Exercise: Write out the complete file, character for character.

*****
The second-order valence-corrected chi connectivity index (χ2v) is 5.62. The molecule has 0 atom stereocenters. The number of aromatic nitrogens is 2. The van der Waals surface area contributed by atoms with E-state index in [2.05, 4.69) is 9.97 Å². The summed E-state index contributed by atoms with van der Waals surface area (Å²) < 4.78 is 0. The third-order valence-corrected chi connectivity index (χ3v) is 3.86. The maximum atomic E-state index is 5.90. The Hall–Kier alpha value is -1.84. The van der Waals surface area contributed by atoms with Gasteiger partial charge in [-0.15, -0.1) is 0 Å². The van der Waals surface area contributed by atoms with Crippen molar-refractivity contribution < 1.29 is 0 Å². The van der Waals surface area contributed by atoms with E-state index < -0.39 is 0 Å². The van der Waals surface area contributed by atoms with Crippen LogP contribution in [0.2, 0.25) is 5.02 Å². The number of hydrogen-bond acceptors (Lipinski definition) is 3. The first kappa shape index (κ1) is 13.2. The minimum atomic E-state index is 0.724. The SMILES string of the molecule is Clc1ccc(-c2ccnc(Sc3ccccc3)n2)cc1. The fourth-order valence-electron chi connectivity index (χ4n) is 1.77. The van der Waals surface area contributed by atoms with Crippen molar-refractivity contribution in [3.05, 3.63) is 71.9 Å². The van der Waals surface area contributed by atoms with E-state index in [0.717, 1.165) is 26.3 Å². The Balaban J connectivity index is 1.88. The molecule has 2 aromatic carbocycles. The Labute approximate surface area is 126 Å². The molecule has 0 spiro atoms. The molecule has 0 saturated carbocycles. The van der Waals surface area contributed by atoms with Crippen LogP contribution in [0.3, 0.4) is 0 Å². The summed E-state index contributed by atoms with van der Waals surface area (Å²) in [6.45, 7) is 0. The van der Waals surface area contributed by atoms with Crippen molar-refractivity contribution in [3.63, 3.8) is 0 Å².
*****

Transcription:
The second-order valence-corrected chi connectivity index (χ2v) is 5.62. The molecule has 0 atom stereocenters. The number of aromatic nitrogens is 2. The van der Waals surface area contributed by atoms with E-state index in [2.05, 4.69) is 9.97 Å². The summed E-state index contributed by atoms with van der Waals surface area (Å²) < 4.78 is 0. The third-order valence-corrected chi connectivity index (χ3v) is 3.86. The maximum atomic E-state index is 5.90. The Hall–Kier alpha value is -1.84. The van der Waals surface area contributed by atoms with Gasteiger partial charge in [-0.15, -0.1) is 0 Å². The van der Waals surface area contributed by atoms with Crippen molar-refractivity contribution < 1.29 is 0 Å². The van der Waals surface area contributed by atoms with E-state index < -0.39 is 0 Å². The van der Waals surface area contributed by atoms with Crippen LogP contribution in [0.2, 0.25) is 5.02 Å². The number of hydrogen-bond acceptors (Lipinski definition) is 3. The first kappa shape index (κ1) is 13.2. The minimum atomic E-state index is 0.724. The SMILES string of the molecule is Clc1ccc(-c2ccnc(Sc3ccccc3)n2)cc1. The fourth-order valence-electron chi connectivity index (χ4n) is 1.77. The van der Waals surface area contributed by atoms with Crippen molar-refractivity contribution in [3.05, 3.63) is 71.9 Å². The van der Waals surface area contributed by atoms with E-state index in [0.717, 1.165) is 26.3 Å². The Balaban J connectivity index is 1.88. The molecule has 2 aromatic carbocycles. The Labute approximate surface area is 126 Å². The molecule has 0 spiro atoms. The molecule has 0 saturated carbocycles. The van der Waals surface area contributed by atoms with Crippen LogP contribution in [0.3, 0.4) is 0 Å². The summed E-state index contributed by atoms with van der Waals surface area (Å²) in [6.45, 7) is 0. The van der Waals surface area contributed by atoms with Crippen molar-refractivity contribution in [3.63, 3.8) is 0 Å².